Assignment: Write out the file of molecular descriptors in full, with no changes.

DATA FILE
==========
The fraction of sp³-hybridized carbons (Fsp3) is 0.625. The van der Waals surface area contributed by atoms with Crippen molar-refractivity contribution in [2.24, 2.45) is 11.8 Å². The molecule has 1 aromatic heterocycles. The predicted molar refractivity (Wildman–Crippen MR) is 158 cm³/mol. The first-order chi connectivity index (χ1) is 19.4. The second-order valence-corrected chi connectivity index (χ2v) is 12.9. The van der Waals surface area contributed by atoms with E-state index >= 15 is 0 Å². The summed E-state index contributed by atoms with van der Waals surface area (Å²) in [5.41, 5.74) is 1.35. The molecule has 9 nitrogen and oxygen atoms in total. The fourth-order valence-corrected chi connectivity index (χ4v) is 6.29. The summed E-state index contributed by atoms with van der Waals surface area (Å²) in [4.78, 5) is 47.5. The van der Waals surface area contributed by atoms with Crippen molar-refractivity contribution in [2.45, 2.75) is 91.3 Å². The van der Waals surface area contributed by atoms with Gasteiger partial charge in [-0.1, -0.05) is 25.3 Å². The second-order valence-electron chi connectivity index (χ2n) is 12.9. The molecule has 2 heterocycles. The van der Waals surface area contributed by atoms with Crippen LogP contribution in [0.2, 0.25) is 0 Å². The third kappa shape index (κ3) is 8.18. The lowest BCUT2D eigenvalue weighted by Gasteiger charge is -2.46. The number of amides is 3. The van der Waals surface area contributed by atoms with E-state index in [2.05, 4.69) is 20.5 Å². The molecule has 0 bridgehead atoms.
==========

The fraction of sp³-hybridized carbons (Fsp3) is 0.625. The van der Waals surface area contributed by atoms with Crippen molar-refractivity contribution in [2.24, 2.45) is 11.8 Å². The molecule has 1 aromatic heterocycles. The predicted molar refractivity (Wildman–Crippen MR) is 158 cm³/mol. The first-order chi connectivity index (χ1) is 19.4. The second-order valence-corrected chi connectivity index (χ2v) is 12.9. The van der Waals surface area contributed by atoms with E-state index >= 15 is 0 Å². The summed E-state index contributed by atoms with van der Waals surface area (Å²) in [5.41, 5.74) is 1.35. The molecule has 9 nitrogen and oxygen atoms in total. The fourth-order valence-corrected chi connectivity index (χ4v) is 6.29. The summed E-state index contributed by atoms with van der Waals surface area (Å²) in [4.78, 5) is 47.5. The van der Waals surface area contributed by atoms with Crippen molar-refractivity contribution in [2.45, 2.75) is 91.3 Å². The van der Waals surface area contributed by atoms with Gasteiger partial charge in [-0.1, -0.05) is 25.3 Å². The second-order valence-electron chi connectivity index (χ2n) is 12.9. The molecule has 2 heterocycles. The van der Waals surface area contributed by atoms with Crippen LogP contribution in [0.2, 0.25) is 0 Å². The third kappa shape index (κ3) is 8.18. The lowest BCUT2D eigenvalue weighted by Gasteiger charge is -2.46. The number of amides is 3. The van der Waals surface area contributed by atoms with E-state index in [2.05, 4.69) is 20.5 Å². The molecule has 0 bridgehead atoms.